Tea Party and the Right  
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Let's Get This Straight: There Is No Progressive Equivalent to the Right's Violent Rhetoric

The shooting in Tucson was not an anomaly. It was an inevitability, and as long as we play this foolish game of "both sides are just as bad," it will be inevitable again.

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Bill Kristol took to the airwaves this morning to call criticism of Palin "a disgrace" and accuse liberals of "McCarthyism." Commentators on Fox News, meanwhile, blame President Obama for not changing the tone in Washington, like he promised. Which would be hilarious, were that redirection of blame not a key part of conservatives' strategy to dodge responsibility for the eliminationist rhetoric that certainly contributed to the tragic events of this weekend.

When, a few months ago, there was a spate of widely-publicized suicides of bullied teens, we had, briefly, a national conversation about the dangers of bullying. But in the wake of an ideologically-motivated assassination attempt of a sitting member of Congress, we aren't having a national conversation about the dangers of violent rhetoric—because the conversation about bullying children was started by adults, and there are seemingly no responsible grown-ups to be found among conservatives anymore.

Faced with the overwhelming evidence of the violent rhetoric absolutely permeating the discourse emanating from their side of the aisle, conservatives adopt the approach of a petulant child—deny, obfuscate, and lash out defensively.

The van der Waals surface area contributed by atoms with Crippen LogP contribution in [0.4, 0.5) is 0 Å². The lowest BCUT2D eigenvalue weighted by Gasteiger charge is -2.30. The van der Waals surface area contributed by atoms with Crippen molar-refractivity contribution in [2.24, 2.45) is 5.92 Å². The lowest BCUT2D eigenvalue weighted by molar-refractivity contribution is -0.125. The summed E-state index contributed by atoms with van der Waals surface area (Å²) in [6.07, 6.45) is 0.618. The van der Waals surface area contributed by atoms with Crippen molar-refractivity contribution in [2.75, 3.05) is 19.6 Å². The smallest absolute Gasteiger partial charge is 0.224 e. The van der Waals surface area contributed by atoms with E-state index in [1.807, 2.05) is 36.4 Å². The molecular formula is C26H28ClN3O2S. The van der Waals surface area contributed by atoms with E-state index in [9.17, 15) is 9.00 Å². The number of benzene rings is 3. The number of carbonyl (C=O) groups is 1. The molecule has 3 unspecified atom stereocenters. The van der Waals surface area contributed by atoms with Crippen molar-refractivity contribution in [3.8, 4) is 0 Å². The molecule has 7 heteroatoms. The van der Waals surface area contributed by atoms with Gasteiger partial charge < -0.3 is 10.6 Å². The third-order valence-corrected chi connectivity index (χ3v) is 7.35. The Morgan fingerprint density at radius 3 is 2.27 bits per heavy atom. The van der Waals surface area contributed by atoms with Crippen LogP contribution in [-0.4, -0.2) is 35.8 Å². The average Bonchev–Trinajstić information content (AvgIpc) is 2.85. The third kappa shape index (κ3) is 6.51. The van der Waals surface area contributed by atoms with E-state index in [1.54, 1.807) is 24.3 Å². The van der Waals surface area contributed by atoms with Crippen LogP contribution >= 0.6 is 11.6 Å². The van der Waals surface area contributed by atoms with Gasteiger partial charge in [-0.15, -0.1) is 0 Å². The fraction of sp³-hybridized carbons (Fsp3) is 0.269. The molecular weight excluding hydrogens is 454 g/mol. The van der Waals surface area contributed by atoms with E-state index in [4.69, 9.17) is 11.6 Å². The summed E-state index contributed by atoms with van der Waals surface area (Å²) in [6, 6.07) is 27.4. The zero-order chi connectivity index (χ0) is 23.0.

And engage in the most breathtaking disingenuous hypocrisy: Conservatives, who vociferously argue against the language and legislation of social justice, on the basis that it all "normalizes" marginalized people and their lives and cultures (it does!), are suddenly nothing but blinking, wide-eyed naïveté when it comes to their own violent rhetoric.

They have a great grasp of cultural anthropology when they want to complain about progressive ideas, inclusion, diversity, and equality. But when it comes to being accountable for their own ideas, their anthropological prowess magically disappears.

Only progressives "infect" the culture, but conservative hate speech exists in a void.

That's what we're meant to believe, anyway. But we know it is not true. This culture, this habit, of eliminationist rhetoric is not happening in a vacuum. It's happening in a culture of widely-available guns (thanks to conservative policies), of underfunded and unavailable medical care, especially mental health care (thanks to conservative policies), of a widespread belief that government is the enemy of the people (thanks to conservative rhetoric), and of millions of increasingly desperate people (thanks to an economy totally fucked by conservative governance).

The shooting in Tucson was not an anomaly. It was an inevitability.

And as long as we continue to play this foolish game of "both sides are just as bad," and rely on trusty old ablism to dismiss Jared Lee Loughner as a crackpot—dutifully ignoring that people with mental illness are more likely to be victims of violence than perpetrators; carefully pretending that the existence of people with mental illness who are potentially dangerous somehow absolves us of responsibility for violent rhetoric, as opposed to serving to underline precisely why it's irresponsible—it will be inevitable again.

Let's get this straight: This shit doesn't happen in a void. It happens in a culture rife with violent political rhetoric, and it's time for conservatives to pull up their goddamn bootstraps and get to work doing the hard business of self-reflection.

This is one problem the invisible hand of the market can't fix for them—unless, perhaps, it's holding a mirror.

Melissa McEwan writes and edits the blog Shakespeare's Sister .